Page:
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Powerful Cloud Permissions You Should Know: Part 2

Powerful Cloud Permissions You Should Know: Part 2

Blog Article Published: 04/09/2024

Originally published by Sonrai Security.

Written by Tally Shea and Deirdre Hennigar.


MITRE ATT&CK Framework: Persistence

This blog is the second publication in a series exploring the most powerful cloud permissions and how they map to the MITRE ATT&CK Framework. If you have not yet read the first blog on the Initial Access stage, you can find it here.

Once an attacker has gained a foothold into your environment, their first thought is, ‘how can I stay here?’. Meaning, what nooks and crannies can they create or windows can they leave open to offer them ways back into your cloud or ways, ways to inflict further damage, or just remain present. This is how we categorized permissions into the Persistence stage.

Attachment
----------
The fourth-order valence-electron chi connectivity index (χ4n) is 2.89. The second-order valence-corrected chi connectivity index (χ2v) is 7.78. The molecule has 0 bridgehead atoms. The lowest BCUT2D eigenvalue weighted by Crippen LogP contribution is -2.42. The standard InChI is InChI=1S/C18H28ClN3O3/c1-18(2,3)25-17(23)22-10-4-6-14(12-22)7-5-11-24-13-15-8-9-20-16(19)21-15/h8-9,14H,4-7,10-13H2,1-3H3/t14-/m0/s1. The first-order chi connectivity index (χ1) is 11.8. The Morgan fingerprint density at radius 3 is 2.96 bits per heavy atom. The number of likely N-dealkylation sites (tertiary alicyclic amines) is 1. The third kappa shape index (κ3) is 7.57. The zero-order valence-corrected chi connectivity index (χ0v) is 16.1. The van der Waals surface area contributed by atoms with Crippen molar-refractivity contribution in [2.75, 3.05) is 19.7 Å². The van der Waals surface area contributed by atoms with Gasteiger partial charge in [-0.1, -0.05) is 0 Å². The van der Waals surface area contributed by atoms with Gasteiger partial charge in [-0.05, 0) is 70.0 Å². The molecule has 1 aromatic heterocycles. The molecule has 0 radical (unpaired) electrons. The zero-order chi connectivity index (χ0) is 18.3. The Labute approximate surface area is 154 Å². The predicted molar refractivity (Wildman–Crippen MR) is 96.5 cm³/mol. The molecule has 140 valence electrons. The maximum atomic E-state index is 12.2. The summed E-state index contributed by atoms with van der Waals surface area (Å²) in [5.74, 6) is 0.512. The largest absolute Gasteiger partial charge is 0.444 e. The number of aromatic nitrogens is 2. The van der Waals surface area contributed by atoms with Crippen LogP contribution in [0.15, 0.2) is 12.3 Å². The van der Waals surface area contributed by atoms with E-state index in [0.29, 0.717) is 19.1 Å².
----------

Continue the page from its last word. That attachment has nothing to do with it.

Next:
For real life examples of persistence techniques at play you can read our blog: An Analysis of Three Cloud Breaches and the Role of Cloud Permissions.

As we introduced in the first blog, these permissions on their own appear harmless, but can introduce significant risk if used poorly by unsuspecting employees or are intentionally used to cause harm.

Below, we will detail several examples from the major cloud providers of permissions attackers can leverage to persist in their endeavors.

mitre framework


Powerful Permissions in AWS

Permission: PutKeyPolicy

Service: Key Management Service (KMS)

Context: This permission attaches a key policy to the specified KMS key.

A key policy is a resource policy for an AWS KMS key – every KMS key must have exactly one. Key policies are the primary way to control access to KMS keys. The statements in the key policy determine who has permission to use the KMS key and how they can use it.

So what?